The "expert approved" top-down approach to economic development has made little lasting progress, but has proven a convenient rationale for decades of individual rights violations perpetrated by colonialists, post-colonial dictators, and US and UK foreign policymakers seeking autocratic allies. These traditional antipoverty tactics have both trampled the freedom of the world's poor and suppressed a vital debate about alternative approaches to solving poverty. The blighted record of authoritarian development reveals the fundamental errors inherent in our traditional approach. It is time for new principles for foreign aid agencies and developing countries alike: principles that, because they are predicated on respect for the rights of poor people, have the power to end global poverty once and for all.
About the speaker: William Easterly is a Professor of Economics at New York University and Co-director of the NYU Development Research Institute. Easterly is the author of three books: Economists, Dictators, and the Forgotten Rights of the Poor (March 2014), The White Man's Burden: Why the West's Efforts to Aid the Rest Have Done So Much Ill and So Little Good (2006), which won the FA Hayek Award from the Manhattan Institute, and The Elusive Quest for Growth: Economists' Adventures and Misadventures in the Tropics (2001).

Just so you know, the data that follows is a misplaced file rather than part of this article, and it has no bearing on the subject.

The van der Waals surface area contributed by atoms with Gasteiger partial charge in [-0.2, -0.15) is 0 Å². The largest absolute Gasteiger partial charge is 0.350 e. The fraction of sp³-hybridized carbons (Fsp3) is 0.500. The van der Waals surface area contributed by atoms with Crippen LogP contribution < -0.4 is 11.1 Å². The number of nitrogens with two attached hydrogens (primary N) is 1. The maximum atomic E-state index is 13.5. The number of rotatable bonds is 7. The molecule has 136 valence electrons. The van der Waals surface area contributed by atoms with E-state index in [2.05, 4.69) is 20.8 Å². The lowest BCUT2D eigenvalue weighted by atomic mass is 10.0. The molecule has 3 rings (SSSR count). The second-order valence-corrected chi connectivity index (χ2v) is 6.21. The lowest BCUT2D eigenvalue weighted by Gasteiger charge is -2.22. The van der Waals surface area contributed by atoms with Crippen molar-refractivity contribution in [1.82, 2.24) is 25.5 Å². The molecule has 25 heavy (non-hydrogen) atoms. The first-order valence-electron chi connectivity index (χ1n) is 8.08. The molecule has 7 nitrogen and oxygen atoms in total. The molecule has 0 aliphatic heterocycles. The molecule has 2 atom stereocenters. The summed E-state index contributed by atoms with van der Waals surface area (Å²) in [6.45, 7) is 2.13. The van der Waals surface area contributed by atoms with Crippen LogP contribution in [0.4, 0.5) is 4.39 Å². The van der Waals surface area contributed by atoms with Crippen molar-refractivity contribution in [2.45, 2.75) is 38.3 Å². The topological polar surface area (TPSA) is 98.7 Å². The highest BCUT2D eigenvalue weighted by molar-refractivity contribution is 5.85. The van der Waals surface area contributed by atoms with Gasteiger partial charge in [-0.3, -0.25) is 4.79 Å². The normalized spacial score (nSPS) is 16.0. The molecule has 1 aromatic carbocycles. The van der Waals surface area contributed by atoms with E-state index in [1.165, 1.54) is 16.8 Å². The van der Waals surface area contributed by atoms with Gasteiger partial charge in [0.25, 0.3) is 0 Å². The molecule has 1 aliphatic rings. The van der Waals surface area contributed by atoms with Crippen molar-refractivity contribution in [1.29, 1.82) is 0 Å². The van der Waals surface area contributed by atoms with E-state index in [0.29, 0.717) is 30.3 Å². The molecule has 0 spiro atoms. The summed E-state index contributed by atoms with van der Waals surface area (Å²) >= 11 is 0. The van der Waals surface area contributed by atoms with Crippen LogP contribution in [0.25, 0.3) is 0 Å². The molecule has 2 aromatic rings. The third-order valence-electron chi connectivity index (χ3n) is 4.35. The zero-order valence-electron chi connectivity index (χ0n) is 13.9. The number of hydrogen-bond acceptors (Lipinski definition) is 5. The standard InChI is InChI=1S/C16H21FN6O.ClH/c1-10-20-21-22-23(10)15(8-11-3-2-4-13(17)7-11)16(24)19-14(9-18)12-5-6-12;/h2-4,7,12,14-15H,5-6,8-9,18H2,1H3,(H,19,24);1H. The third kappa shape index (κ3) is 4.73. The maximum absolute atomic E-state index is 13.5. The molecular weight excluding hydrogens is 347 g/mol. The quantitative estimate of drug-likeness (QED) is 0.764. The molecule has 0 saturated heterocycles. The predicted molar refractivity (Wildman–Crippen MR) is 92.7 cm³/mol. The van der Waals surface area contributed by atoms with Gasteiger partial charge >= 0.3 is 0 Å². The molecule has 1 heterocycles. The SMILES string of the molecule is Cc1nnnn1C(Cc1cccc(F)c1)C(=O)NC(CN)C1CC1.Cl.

He has published more than 60 peer-reviewed academic articles, and has written columns and reviews for the New York Times, Wall Street Journal, Financial Times, New York Review of Books, and Washington Post. Foreign Policy Magazine named him among the Top 100 Global Public Intellectuals in 2008 and 2009, and Thomson Reuters listed him as one of the Highly Cited Researchers of 2014.